The PDF download and plain text is below.

Dear Mr. Hunt:

I’ll assume you’re an honest lawyer roped into this circus by your corporate client. Welcome. Make sure you’re sitting for this one.

This is my show. Defamation is a false statement of fact published to a third party that causes damage. Naegeli’s reputation is so awful that I find it hard to believe there’s anything that could be said that would damage its reputation further. Some of the statements I make are factual, and truth is an affirmative defense to defamation. Beyond that, some of the statements I make are an opinion based on my expertise as a stenographic court reporter for the last 11 and a half years and creator of what is indisputably the largest blog in my industry. You do not have a cause of action and therefore it would be legally wrong for you to file a complaint against me.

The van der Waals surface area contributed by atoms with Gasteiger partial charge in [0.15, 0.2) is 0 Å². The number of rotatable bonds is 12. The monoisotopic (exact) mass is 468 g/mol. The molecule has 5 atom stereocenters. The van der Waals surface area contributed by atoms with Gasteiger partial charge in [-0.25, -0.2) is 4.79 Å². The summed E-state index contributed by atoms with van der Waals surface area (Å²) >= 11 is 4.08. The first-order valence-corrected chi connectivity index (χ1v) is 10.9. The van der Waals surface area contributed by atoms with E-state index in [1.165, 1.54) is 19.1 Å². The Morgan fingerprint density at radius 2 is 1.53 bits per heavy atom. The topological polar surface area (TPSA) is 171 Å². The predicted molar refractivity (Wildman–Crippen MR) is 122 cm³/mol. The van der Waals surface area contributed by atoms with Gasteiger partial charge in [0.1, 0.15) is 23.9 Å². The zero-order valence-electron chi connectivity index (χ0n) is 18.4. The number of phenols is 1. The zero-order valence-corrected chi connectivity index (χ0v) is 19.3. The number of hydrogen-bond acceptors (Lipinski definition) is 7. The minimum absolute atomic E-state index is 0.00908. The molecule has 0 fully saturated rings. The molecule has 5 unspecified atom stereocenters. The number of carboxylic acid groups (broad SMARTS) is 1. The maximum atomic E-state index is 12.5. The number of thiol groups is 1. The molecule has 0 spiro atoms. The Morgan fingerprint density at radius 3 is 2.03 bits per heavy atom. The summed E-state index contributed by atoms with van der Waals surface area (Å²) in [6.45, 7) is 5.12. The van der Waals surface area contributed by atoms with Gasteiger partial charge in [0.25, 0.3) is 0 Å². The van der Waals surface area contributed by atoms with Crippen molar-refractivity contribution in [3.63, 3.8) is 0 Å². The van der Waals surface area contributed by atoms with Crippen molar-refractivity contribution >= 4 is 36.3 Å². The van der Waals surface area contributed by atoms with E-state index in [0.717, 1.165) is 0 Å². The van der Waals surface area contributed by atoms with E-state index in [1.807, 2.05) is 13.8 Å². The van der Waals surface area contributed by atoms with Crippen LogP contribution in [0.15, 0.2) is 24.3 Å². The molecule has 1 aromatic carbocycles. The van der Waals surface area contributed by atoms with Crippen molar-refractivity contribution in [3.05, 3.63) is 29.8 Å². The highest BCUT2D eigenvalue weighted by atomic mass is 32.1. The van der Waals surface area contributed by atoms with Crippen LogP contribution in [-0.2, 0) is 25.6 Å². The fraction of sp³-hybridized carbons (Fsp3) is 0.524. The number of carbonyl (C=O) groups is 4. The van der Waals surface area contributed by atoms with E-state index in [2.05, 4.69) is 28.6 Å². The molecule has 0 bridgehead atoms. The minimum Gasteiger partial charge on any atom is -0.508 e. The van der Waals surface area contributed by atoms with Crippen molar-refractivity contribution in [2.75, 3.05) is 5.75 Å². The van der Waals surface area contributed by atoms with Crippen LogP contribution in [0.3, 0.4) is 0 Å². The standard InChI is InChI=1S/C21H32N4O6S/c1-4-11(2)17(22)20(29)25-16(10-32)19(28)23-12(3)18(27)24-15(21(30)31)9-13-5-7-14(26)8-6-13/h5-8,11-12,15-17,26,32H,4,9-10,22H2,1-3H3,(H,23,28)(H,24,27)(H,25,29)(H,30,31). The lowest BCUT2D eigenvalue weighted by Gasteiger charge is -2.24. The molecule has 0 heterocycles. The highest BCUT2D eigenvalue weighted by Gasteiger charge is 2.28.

You should peruse my blog. I’ve been reporting corporate corruption against much larger corporations than Naegeli. Veritext and US Legal Support appear to be involved in a plot to rig the court reporting and stenotype services industry against consumers/lawyers. What was done to the healthcare industry as portrayed in the series Dopesick about Purdue Pharma is more or less being done to my industry. The difference here is that what is occurring in my industry is what would have happened if one doctor rallied the others to fight the misleading advertising and dishonest behavior. Conceded that the series is a dramatization of the actual events, of course. I have a moral obligation to stop the lies and dishonesty rampant in my field because of the damage this plot will likely do to my profession, its students, minority speakers, and testimony transcript accuracy. Once the public takes note and begins alerting the DOJ, FBI, and FTC as I have, there is virtually no chance the plot will continue. Naegeli’s gouging was such a minor and unrelated part of that, that in my wildest dreams, I couldn’t have imagined this kind of foolish overreaction and strategic blunder.  Thank you.